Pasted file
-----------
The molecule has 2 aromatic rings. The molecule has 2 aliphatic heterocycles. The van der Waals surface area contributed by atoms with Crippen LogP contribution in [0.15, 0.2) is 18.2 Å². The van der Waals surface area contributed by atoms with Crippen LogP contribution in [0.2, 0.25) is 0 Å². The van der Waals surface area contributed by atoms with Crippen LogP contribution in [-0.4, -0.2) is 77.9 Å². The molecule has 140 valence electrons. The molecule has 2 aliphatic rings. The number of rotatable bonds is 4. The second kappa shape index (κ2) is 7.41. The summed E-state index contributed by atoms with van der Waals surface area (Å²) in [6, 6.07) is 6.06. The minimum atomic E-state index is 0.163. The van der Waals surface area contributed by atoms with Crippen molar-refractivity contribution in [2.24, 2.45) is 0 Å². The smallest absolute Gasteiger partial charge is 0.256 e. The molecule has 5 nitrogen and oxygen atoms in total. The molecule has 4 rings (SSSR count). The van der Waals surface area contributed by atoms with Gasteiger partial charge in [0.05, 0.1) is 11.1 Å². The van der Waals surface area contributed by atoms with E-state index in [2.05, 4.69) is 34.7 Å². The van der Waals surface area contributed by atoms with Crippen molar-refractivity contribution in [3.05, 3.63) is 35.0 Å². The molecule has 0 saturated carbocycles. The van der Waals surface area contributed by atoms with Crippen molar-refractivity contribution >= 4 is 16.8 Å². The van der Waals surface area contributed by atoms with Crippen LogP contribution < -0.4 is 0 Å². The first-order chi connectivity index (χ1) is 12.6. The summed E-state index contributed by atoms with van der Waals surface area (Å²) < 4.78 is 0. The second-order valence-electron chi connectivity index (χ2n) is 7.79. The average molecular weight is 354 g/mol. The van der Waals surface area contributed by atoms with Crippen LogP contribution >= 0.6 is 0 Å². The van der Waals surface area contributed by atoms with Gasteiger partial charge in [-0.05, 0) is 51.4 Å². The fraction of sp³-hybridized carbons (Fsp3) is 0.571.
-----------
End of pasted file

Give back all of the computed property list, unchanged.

The molecule has 2 aromatic rings. The molecule has 2 aliphatic heterocycles. The van der Waals surface area contributed by atoms with Crippen LogP contribution in [0.15, 0.2) is 18.2 Å². The van der Waals surface area contributed by atoms with Crippen LogP contribution in [0.2, 0.25) is 0 Å². The van der Waals surface area contributed by atoms with Crippen LogP contribution in [-0.4, -0.2) is 77.9 Å². The molecule has 140 valence electrons. The molecule has 2 aliphatic rings. The number of rotatable bonds is 4. The second kappa shape index (κ2) is 7.41. The summed E-state index contributed by atoms with van der Waals surface area (Å²) in [6, 6.07) is 6.06. The minimum atomic E-state index is 0.163. The van der Waals surface area contributed by atoms with Crippen molar-refractivity contribution in [2.24, 2.45) is 0 Å². The smallest absolute Gasteiger partial charge is 0.256 e. The molecule has 5 nitrogen and oxygen atoms in total. The molecule has 4 rings (SSSR count). The van der Waals surface area contributed by atoms with Gasteiger partial charge in [0.05, 0.1) is 11.1 Å². The van der Waals surface area contributed by atoms with E-state index in [2.05, 4.69) is 34.7 Å². The van der Waals surface area contributed by atoms with Crippen molar-refractivity contribution in [3.05, 3.63) is 35.0 Å². The molecule has 0 saturated carbocycles. The van der Waals surface area contributed by atoms with Crippen molar-refractivity contribution >= 4 is 16.8 Å². The van der Waals surface area contributed by atoms with Crippen LogP contribution < -0.4 is 0 Å². The first-order chi connectivity index (χ1) is 12.6. The summed E-state index contributed by atoms with van der Waals surface area (Å²) < 4.78 is 0. The second-order valence-electron chi connectivity index (χ2n) is 7.79. The average molecular weight is 354 g/mol. The van der Waals surface area contributed by atoms with Crippen LogP contribution >= 0.6 is 0 Å². The van der Waals surface area contributed by atoms with Gasteiger partial charge in [-0.05, 0) is 51.4 Å². The fraction of sp³-hybridized carbons (Fsp3) is 0.571.